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"The price is five hundred thousand dred thousand, and four hundred thoudollars."

sand cash. If you like, we 'll undertake “What!"

to secure a second mortgage for you on “The exact amount," said Mr. Farwell, commission, but we can't carry it ourcomplacently, "that we should expect to selves. That, I think, covers it.” receive, gross, after developing the prop- Corbett drew a long, long breath. erty and selling it at acreage figures.'

“It seems so.

I suppose you want real “And you won't take into consideration money for your option, too?" the desirability of having the club in War- Mr. Farwell was pained. wick? You ’ve still got three or four hun- “My dear Mr. Corbett, you misunderdred acres.

Won't the club help you sell stand me completely. This is nothing but them? Is n't it worth something to your a straightforward business plan to sell company to keep the club alive?"

land which we own; you 're taking it as "Not a nickel," denied Mr. Farwell. a personal matter. On the contrary, you “Land is land. The only price I can make can have your option at the minimum legal is the one I quoted, and the very best I consideration-one dollar, technical, nomcan do is to give you an option until the inal.” first of September.”

"Have it drawn," said Bowker. "Mortgage?" asked Corbett.

“Now? Why sha'n't I mail it to you?" "Two hundred thousand, the balance in “We'd better take it with us,” said cash.”

Bowker. “We'd better show it to the “But, look here, you must know the governing board. If we told 'em your status of the club tract. In the market it price, and had nothing in the way of is n't worth more than sixty per cent. of proof, they'd think we were joking.” what you ask for it. We could n't get a "Just as you like," conceded Ir. Farsecond mortgage of any size; you 're vir- well, smiling faintly. “If you'll wait tually demanding three hundred and fifty perhaps ten minutes—” He summoned a thousand cash!"

stenographer; Corbett looked at Bowker, "Precisely," agreed Mr. Farwell, with- Bowker glared at Corbett. out enthusiasm.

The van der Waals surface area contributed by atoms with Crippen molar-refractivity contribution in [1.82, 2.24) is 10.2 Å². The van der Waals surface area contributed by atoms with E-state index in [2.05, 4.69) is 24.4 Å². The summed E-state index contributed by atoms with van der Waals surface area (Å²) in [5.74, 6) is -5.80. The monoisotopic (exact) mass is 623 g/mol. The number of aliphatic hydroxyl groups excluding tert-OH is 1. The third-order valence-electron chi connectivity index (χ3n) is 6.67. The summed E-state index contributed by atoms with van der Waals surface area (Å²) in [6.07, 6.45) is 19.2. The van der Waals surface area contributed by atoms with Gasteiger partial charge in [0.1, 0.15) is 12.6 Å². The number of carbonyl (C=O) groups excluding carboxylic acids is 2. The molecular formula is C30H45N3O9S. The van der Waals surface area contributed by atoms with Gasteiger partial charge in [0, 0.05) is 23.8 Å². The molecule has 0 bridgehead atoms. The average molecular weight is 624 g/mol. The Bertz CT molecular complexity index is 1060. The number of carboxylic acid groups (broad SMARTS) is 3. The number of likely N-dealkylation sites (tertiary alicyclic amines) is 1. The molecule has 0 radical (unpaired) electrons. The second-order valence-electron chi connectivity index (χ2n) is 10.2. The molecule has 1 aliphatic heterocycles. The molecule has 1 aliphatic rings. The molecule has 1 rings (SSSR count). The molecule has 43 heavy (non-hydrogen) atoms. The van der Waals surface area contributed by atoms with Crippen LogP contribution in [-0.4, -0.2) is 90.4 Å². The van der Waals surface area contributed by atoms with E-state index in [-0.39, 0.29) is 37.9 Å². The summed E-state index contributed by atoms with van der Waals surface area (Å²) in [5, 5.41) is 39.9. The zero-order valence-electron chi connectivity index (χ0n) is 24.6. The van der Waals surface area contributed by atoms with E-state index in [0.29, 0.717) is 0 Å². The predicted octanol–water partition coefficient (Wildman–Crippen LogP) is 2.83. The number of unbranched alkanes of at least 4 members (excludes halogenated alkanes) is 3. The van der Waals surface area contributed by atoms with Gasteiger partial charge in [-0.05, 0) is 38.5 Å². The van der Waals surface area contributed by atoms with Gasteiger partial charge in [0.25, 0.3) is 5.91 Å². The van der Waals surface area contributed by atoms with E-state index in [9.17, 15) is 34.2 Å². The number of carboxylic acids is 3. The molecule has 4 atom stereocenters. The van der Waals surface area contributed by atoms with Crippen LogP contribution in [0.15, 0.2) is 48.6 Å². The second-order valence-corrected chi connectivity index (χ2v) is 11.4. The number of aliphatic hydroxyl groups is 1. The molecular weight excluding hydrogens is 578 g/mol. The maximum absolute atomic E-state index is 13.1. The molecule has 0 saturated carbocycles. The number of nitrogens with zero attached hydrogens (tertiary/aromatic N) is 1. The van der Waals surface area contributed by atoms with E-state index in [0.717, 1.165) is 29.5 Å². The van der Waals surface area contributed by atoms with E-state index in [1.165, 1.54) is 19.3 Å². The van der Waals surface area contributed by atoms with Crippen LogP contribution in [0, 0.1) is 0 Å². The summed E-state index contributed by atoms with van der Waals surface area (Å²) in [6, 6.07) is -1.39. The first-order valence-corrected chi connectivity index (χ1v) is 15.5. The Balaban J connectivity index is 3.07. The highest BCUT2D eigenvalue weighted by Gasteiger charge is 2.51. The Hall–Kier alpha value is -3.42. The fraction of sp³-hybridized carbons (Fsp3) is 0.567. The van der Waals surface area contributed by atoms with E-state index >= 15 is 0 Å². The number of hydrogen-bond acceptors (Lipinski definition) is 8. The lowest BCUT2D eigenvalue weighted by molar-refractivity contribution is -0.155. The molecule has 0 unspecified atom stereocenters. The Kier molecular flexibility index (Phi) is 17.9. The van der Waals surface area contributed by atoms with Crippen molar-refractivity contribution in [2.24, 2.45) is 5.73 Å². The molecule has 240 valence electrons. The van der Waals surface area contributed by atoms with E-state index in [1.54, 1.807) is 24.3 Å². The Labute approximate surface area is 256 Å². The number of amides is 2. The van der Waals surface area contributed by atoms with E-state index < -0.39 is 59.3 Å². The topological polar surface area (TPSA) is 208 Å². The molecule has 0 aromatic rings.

“I was going out to play,” said the Bowker reflected upon the terms.

president under his breath. “Wonder if “Out of the question,” he stated fatly. we ought to go down town and see the “The club is n't a bank, Mr. Farwell. banks?" We've very few wealthy members. We "Wait until it rains," advised Bowker. want men who play golf; it 's been some- "Too good a day to see bankers. Are you thing of a strain to pay the overhead as it made up

for the afternoon?" is. Even so, I think we might come to

“Not yet.” some agreement on the basis of an in

“We need a man.

Want to come in ?" creased rental —”

“Gladly. What are you doing?" "No," said Mr. Farwell, yawning “Oh, around eighty-five." slightly; "we 're selling the property. It 's "Really?" immaterial whether you or some one else “Fairly regularly." takes it off our hands; but we 're selling. “I have n't had a club in my hand for If you want a little leeway, if you want two weeks, but I 'll do about ninety.” to put it up to your members, we 'll ar- “Bet

you

the caddy hire you don't.” range for a formal option. Unless you “No-o,” declined the president, caudecide to buy, we shall have to make ar- tiously ; "I have n't touched a club for so rangements to begin developing in the long. But I 'll tell you what I will do: near future. Just one thing more: please I 'll bet the caddy hire you are n't under don't come to us with counter-proposi- a hundred." tions, because we can't entertain them. "No," said Bowker. "You see, I just We 'll take a first mortgage at two hun- bought a new mid-iron; I 'm likely to be